But most bills on either side of the issue remain without hearings in committees. Kimpson is a sponsor of Senate Bill 731, which would expand background checks, also known as closing the Charleston loophole. The bill has been pushed every year since a white supremacist slayed nine black church goers in Charleston in 2015. It would extend the wait time for FBI background checks from three days to five days in South Carolina.  It is stuck without a hearing in the Judiciary Committee.

A guy by the name of Peter Zalka is at the root of trouble-making on this.  Listen to his reasons, and make sure to notice the headline (“Pro-Second Amendment Group Concerned Over ‘Open Carry’ Bills).

“Passage of this bill will allow anyone to openly carry a revolver or semi-automatic handgun in any public establishment such as a grocery store, movie theater, or Walmart. Spending legislative time and effort to pass any laws that would make legal the open carry of handguns (with or without a permit) makes South Carolina no safer at best, with significant negative effects on our communities a given.”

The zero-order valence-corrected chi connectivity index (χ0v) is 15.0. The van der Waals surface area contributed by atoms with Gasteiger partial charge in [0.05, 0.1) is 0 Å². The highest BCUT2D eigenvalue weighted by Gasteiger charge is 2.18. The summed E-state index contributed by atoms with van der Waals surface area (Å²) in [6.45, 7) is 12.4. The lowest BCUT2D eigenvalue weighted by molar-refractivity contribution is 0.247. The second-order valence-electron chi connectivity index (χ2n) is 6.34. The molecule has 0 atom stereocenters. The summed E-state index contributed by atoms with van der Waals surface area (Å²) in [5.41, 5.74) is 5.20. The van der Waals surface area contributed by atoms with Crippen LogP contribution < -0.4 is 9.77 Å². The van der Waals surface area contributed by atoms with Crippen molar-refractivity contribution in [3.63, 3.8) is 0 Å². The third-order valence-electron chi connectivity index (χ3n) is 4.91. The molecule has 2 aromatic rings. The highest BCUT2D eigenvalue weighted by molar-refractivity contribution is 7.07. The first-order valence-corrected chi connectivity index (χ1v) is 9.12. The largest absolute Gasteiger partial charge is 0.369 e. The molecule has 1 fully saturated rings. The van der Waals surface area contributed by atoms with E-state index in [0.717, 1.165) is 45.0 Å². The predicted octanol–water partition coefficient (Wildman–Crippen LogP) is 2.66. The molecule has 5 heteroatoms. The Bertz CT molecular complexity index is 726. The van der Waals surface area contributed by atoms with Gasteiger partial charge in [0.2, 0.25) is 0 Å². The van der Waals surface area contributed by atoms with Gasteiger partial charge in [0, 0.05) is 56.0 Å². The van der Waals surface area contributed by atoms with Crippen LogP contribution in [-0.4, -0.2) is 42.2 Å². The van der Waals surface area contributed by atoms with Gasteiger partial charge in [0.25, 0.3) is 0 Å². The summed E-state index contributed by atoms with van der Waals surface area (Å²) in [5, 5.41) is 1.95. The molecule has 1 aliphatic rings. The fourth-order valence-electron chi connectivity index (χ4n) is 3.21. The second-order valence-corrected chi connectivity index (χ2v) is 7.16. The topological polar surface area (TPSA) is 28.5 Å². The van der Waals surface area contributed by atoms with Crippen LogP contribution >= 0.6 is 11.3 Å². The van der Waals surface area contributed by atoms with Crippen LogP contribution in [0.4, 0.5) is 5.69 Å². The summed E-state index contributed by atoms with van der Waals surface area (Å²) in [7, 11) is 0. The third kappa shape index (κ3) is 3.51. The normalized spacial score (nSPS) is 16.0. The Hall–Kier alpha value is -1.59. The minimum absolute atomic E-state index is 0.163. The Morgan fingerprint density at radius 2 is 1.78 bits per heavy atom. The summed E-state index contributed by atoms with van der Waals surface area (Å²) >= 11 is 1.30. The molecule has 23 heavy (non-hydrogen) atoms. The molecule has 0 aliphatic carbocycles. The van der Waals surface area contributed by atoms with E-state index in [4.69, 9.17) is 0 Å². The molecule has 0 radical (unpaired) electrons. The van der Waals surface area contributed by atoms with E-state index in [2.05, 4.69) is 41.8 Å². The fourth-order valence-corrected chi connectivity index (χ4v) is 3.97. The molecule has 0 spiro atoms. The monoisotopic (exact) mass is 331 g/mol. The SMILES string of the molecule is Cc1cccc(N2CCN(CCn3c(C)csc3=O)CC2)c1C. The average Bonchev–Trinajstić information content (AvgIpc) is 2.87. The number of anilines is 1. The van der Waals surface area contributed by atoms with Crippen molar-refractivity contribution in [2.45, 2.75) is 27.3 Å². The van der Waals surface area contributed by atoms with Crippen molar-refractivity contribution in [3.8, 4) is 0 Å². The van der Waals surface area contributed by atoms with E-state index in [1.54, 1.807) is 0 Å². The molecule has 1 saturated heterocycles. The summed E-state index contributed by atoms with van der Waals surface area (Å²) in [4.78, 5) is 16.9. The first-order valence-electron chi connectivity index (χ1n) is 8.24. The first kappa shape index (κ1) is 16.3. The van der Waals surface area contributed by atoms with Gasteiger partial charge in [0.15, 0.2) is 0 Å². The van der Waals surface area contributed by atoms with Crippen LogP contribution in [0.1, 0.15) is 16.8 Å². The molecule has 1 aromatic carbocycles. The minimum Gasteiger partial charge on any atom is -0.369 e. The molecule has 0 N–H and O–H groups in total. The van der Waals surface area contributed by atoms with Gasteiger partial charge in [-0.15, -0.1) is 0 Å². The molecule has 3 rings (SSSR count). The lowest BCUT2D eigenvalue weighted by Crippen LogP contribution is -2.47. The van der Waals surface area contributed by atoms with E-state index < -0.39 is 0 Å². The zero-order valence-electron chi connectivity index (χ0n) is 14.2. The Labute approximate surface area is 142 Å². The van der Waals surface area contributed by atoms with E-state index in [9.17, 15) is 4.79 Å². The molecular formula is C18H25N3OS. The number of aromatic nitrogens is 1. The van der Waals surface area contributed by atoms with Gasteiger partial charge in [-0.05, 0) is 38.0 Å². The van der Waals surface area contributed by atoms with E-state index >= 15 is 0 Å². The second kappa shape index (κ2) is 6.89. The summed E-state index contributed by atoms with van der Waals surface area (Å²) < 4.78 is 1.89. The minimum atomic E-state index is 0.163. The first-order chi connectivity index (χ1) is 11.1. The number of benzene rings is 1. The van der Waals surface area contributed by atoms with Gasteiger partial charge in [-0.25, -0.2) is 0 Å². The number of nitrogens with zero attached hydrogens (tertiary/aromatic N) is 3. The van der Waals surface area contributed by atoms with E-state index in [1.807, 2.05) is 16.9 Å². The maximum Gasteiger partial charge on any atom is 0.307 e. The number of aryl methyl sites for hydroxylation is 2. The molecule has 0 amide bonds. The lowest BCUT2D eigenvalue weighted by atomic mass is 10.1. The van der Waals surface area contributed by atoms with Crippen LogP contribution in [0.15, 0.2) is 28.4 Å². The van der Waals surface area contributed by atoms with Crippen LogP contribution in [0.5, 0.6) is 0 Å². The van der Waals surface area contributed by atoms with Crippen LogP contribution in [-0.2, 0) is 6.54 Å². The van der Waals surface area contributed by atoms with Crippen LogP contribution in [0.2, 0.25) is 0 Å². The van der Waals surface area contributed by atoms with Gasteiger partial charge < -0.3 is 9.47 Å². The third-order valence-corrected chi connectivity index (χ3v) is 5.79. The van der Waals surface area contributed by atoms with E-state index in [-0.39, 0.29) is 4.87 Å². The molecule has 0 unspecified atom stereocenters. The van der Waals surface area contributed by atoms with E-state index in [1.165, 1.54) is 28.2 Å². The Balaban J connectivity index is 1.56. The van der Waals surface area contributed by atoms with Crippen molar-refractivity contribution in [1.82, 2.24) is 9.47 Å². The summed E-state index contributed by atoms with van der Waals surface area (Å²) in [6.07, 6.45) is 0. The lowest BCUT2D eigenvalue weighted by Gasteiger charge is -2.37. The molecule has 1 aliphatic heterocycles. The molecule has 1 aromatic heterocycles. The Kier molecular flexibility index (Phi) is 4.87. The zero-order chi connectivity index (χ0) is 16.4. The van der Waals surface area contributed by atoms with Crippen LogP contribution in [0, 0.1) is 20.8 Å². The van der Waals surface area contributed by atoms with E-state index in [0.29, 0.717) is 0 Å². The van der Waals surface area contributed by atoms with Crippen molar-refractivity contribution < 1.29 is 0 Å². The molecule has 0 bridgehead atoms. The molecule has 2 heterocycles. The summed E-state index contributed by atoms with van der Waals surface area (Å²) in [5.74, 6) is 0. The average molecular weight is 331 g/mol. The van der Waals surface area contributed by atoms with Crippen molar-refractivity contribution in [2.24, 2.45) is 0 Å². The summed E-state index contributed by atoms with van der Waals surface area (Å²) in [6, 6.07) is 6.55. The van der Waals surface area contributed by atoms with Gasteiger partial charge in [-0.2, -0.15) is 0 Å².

Zalka called the proposed legislation a threat to public safety and public health.

“The world would look like a different place,” he said. “Imagine being in Charleston at a park or Spoleto, something like that, and all around us there are folks wearing their guns on their hip. They have no training, no permit, no understanding of South Carolina laws.”

Zalka said he spent the day hand-delivering letters of opposition to lawmakers, including letters from physicians, law enforcement, and other nonprofit organizations.

[ … ]

Groups like South Carolina Carry feel the opposition is simply fearmongering.

“We are surrounded by open carry states. North Carolina has open carry, Georgia has open carry, Tennessee has open carry,” said Dan Roberts, Outreach Director for South Carolina Carry. “They all have vibrant tourism industries and no problem with people being terrified at the sight of a firearm. So, is South Carolina somehow special? It’s ridiculous.”